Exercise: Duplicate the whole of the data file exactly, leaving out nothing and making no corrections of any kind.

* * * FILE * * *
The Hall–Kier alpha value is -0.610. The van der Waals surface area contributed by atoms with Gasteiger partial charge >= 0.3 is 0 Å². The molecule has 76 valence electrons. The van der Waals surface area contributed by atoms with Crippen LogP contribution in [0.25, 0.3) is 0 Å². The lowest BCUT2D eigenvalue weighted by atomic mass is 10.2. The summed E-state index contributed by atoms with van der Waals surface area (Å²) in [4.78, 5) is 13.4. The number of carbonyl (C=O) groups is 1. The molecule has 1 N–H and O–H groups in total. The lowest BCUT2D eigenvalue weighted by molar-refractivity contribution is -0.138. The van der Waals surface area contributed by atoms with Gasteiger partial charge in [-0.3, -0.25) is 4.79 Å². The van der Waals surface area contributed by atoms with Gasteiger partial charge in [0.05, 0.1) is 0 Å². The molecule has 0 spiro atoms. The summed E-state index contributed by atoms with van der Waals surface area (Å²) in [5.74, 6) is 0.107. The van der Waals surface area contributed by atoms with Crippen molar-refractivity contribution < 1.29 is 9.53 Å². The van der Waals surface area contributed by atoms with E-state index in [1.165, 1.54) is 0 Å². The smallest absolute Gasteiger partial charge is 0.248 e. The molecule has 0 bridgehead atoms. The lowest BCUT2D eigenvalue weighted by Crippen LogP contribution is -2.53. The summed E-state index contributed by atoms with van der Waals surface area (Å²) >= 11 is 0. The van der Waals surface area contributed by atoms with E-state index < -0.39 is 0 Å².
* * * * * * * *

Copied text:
The Hall–Kier alpha value is -0.610. The van der Waals surface area contributed by atoms with Gasteiger partial charge >= 0.3 is 0 Å². The molecule has 76 valence electrons. The van der Waals surface area contributed by atoms with Crippen LogP contribution in [0.25, 0.3) is 0 Å². The lowest BCUT2D eigenvalue weighted by atomic mass is 10.2. The summed E-state index contributed by atoms with van der Waals surface area (Å²) in [4.78, 5) is 13.4. The number of carbonyl (C=O) groups is 1. The molecule has 1 N–H and O–H groups in total. The lowest BCUT2D eigenvalue weighted by molar-refractivity contribution is -0.138. The van der Waals surface area contributed by atoms with Gasteiger partial charge in [-0.3, -0.25) is 4.79 Å². The van der Waals surface area contributed by atoms with Gasteiger partial charge in [0.05, 0.1) is 0 Å². The molecule has 0 spiro atoms. The summed E-state index contributed by atoms with van der Waals surface area (Å²) in [5.74, 6) is 0.107. The van der Waals surface area contributed by atoms with Crippen molar-refractivity contribution < 1.29 is 9.53 Å². The van der Waals surface area contributed by atoms with E-state index in [1.165, 1.54) is 0 Å². The smallest absolute Gasteiger partial charge is 0.248 e. The molecule has 0 bridgehead atoms. The lowest BCUT2D eigenvalue weighted by Crippen LogP contribution is -2.53. The summed E-state index contributed by atoms with van der Waals surface area (Å²) >= 11 is 0. The van der Waals surface area contributed by atoms with E-state index < -0.39 is 0 Å².